In 1994, just after I got married, I started working on a DOS program for doing Bible searches. Yesterday, I released version 8.3 of this same program.
Of course, the original code I wrote in 1994 isn’t actually being used any more, but what originally was known as Bible Assistant was consistently re-worked and improved to eventually become the mature application today known as SwordSearcher.
Here’s a picture of me holding up the very first order form I ever received for my Bible software.
The order form is dated December 26, 1994. (I’m outside in a short sleeve shirt because I was living in Hawaii.)
At the time this photo was taken, my “real job” was digging ditches and working on septic systems. I didn’t know it back then, but my real job was really writing Bible software.
It took me another seven years to get to the point where I would no longer need to hold down side-jobs to pay the bills. In the early 2000s, I quit my job at RadioShack, where I helped customers find batteries and resistors for five years.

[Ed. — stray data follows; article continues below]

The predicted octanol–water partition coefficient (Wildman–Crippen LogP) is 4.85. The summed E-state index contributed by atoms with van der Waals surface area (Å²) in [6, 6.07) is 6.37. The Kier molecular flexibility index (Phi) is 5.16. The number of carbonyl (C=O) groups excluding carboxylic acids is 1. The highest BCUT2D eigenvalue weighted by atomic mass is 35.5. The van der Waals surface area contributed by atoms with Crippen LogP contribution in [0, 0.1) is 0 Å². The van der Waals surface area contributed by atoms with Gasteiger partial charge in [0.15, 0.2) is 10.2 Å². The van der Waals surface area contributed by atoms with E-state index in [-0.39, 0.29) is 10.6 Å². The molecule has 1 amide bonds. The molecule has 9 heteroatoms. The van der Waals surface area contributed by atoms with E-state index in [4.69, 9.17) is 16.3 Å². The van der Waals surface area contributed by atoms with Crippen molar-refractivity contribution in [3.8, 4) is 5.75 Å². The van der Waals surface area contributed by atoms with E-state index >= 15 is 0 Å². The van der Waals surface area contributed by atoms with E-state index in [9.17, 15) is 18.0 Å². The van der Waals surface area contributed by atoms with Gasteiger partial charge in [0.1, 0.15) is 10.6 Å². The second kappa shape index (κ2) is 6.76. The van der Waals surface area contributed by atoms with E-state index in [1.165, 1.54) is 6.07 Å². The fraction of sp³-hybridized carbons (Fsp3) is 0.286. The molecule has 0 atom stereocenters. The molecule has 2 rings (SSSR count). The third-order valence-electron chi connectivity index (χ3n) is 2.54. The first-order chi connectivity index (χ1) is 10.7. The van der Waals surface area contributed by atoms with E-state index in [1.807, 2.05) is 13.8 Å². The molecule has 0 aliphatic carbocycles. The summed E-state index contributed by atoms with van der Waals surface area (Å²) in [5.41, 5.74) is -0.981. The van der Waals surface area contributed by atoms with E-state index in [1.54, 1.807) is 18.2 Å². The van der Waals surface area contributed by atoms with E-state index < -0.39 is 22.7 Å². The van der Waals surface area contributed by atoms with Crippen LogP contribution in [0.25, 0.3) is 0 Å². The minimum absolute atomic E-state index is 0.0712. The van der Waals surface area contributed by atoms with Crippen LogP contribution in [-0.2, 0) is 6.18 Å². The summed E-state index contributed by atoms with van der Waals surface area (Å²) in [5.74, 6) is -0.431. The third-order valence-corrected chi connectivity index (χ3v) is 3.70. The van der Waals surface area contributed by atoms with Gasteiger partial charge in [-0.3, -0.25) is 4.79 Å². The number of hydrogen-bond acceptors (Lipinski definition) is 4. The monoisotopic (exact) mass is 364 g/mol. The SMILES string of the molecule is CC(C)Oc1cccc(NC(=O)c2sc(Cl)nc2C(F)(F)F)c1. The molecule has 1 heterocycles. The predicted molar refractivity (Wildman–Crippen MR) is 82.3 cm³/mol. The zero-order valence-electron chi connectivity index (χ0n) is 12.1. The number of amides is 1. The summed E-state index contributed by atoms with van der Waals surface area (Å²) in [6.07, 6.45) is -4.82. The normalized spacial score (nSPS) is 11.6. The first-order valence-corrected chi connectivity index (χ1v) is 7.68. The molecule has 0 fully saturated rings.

Since then I have spent most of the working hours of my days developing my own Bible software and working as an independent contractor on other people’s projects.
It only dawned on me last night, as I wrote up an announcement for version 8.3 of SwordSearcher, that I had been doing this for 25 years. What tremendous grace of God I have been shown – to be able to work on technology for studying the Bible for nearly my entire adult life!
It just goes to show how neglected by blog has been that I forgot to even write about SwordSearcher 8.1 here. Anyway, yesterday I publicly announced SwordSearcher 8.2 (here’s what’s new).
I’m most enthusiastic about the new Word Trees explorer. Here’s the help file section on Word Trees (I still need to make the video tutorial).
I also completely re-designed the SwordSearcher website. It has been six or seven years since I made any significant changes and the site was just not up to par for 2018. Hopefully this will be a bit better, and Google will stop telling me that I am losing traffic because the site wasn’t mobile-friendly… Now I just need to write more content. I much prefer the coding. :-)